Noel Goldsbury came from a leading Quaker family. Born at Karioitahi, Auckland in 1884 he was one of eight children of Alfred and Margaret Goldsbury. Alfred was a school teacher who had attended the Friends' School in Croydon, England. Alfred worked hard to get a Friends' School established in New Zealand and also made a significant contribution as clerk of the General Meeting for ten years from 1912 to 1922.[7] 

Noel Goldsbury had represented Canterbury at hockey and his wedding in 1914 to Jennie Hamilton was reported in detail in the local press. Her costume, veil, flowers, and the costumes of the four bridesmaids were all glowingly described as was the reception held in St Matthew's schoolroom after the service.[8]

No one present on this happy occasion could have foreseen that just four years later Noel Goldsbury's name would be splashed across the newspapers as 'the Goldsbury Case' wended its way through the military system.

Noel Goldsbury, mistakenly described in one report as a Brethren, was certainly a Quaker, as he himself made clear at the hearings. His objection to military service was based on the Quakers' pacifist beliefs which had been publicly reiterated by New Zealand Quakers in a statement issued in 1915:

Adherence to the teachings of Christ should raise His followers to a plane where the boundaries of nationality do not exist, but where all who profess His name, to whatever nation they may belong, have only one interest to serve – the promotion of the building of the City of God. With that supreme loyalty, the claims of no lesser loyalty can conflict – neither loyalty to family, nor friends, nor state.[9]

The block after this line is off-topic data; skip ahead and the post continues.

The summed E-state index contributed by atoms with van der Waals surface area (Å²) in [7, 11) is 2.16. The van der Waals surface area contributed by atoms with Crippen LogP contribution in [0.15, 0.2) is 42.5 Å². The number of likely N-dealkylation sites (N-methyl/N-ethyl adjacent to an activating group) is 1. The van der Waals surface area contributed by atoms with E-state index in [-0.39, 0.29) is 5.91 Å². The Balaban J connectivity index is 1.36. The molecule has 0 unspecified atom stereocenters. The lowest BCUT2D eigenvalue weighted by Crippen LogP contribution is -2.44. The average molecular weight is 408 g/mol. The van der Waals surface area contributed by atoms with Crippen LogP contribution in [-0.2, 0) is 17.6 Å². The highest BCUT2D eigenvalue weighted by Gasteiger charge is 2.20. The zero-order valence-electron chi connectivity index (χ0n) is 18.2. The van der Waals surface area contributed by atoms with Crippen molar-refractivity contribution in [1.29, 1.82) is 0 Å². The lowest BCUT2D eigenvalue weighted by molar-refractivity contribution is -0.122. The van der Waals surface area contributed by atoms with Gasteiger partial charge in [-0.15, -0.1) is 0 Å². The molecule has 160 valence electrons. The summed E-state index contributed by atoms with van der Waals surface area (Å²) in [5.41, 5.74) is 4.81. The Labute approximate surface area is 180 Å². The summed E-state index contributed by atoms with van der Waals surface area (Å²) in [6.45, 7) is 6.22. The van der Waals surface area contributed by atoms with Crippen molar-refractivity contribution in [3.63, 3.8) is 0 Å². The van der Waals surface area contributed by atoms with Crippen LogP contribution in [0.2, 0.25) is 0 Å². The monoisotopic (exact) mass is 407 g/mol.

Noel Goldsbury was the only Quaker in Christchurch to be imprisoned but only after a clerical bungle delayed his case. First his appeal was mistakenly dismissed, then he was recorded as a reservist who had been medically classified as C2[10], and whose appeal had therefore been adjourned sine die.[11] In fact Goldsbury had not been medically examined. When he appeared before the Military Board in July 1918 he was ordered to have a medical examination within ten days. Goldsbury's response was that he would not because it was a military order that he should be examined. 'These fellows are all mad, I think', was the conclusion of the chairman of the board, the stipendiary magistrate Mr H.W. Bishop.[12]

In September Noel Goldsbury was arrested by the civil police on a charge under the Military Service Act, that of refusing to obey the lawful command of a superior officer by failing to parade for a medical examination.[13] A few days later he was one of three men charged before a District Court Martial presided over by Major A.E. Loach, Major C.V. Leeming, and Captain F.P. Osmond-Smith. Captain H.G. Livingstone conducted the prosecution. Goldsbury said he objected to being tried by court-martial and refused to plead. He refused to give evidence on oath but proceeded to cross examine Captain Livingstone about the procedures that had been followed by the Military Board.[14]